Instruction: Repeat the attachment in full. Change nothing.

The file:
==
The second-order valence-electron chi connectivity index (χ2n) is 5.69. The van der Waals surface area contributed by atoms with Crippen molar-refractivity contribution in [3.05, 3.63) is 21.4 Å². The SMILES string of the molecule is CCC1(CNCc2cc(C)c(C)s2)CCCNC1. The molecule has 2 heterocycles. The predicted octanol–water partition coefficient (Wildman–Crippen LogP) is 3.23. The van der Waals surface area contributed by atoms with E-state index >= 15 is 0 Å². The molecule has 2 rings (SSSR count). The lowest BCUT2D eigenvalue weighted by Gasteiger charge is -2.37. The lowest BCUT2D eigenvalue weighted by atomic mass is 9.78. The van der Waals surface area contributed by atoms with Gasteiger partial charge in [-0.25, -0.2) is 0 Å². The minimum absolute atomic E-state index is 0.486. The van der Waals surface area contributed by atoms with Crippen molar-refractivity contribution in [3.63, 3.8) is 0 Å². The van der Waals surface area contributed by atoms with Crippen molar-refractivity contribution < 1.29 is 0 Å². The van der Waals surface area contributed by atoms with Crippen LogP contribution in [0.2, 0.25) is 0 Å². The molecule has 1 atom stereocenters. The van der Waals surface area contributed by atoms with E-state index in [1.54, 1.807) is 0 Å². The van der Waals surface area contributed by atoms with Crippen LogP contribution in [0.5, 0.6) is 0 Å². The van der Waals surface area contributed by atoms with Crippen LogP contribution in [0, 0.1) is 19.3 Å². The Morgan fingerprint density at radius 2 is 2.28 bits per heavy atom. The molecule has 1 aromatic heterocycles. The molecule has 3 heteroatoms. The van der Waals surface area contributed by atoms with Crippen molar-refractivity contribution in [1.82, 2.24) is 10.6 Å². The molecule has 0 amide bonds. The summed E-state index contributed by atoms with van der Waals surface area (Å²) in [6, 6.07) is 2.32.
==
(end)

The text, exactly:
The second-order valence-electron chi connectivity index (χ2n) is 5.69. The van der Waals surface area contributed by atoms with Crippen molar-refractivity contribution in [3.05, 3.63) is 21.4 Å². The SMILES string of the molecule is CCC1(CNCc2cc(C)c(C)s2)CCCNC1. The molecule has 2 heterocycles. The predicted octanol–water partition coefficient (Wildman–Crippen LogP) is 3.23. The van der Waals surface area contributed by atoms with E-state index >= 15 is 0 Å². The molecule has 2 rings (SSSR count). The lowest BCUT2D eigenvalue weighted by Gasteiger charge is -2.37. The lowest BCUT2D eigenvalue weighted by atomic mass is 9.78. The van der Waals surface area contributed by atoms with Gasteiger partial charge in [-0.25, -0.2) is 0 Å². The minimum absolute atomic E-state index is 0.486. The van der Waals surface area contributed by atoms with Crippen molar-refractivity contribution in [3.63, 3.8) is 0 Å². The van der Waals surface area contributed by atoms with Crippen molar-refractivity contribution < 1.29 is 0 Å². The van der Waals surface area contributed by atoms with Crippen LogP contribution in [0.2, 0.25) is 0 Å². The molecule has 1 atom stereocenters. The van der Waals surface area contributed by atoms with E-state index in [1.54, 1.807) is 0 Å². The van der Waals surface area contributed by atoms with Crippen LogP contribution in [0.5, 0.6) is 0 Å². The van der Waals surface area contributed by atoms with Crippen LogP contribution in [0, 0.1) is 19.3 Å². The Morgan fingerprint density at radius 2 is 2.28 bits per heavy atom. The molecule has 1 aromatic heterocycles. The molecule has 3 heteroatoms. The van der Waals surface area contributed by atoms with Crippen molar-refractivity contribution in [1.82, 2.24) is 10.6 Å². The molecule has 0 amide bonds. The summed E-state index contributed by atoms with van der Waals surface area (Å²) in [6, 6.07) is 2.32.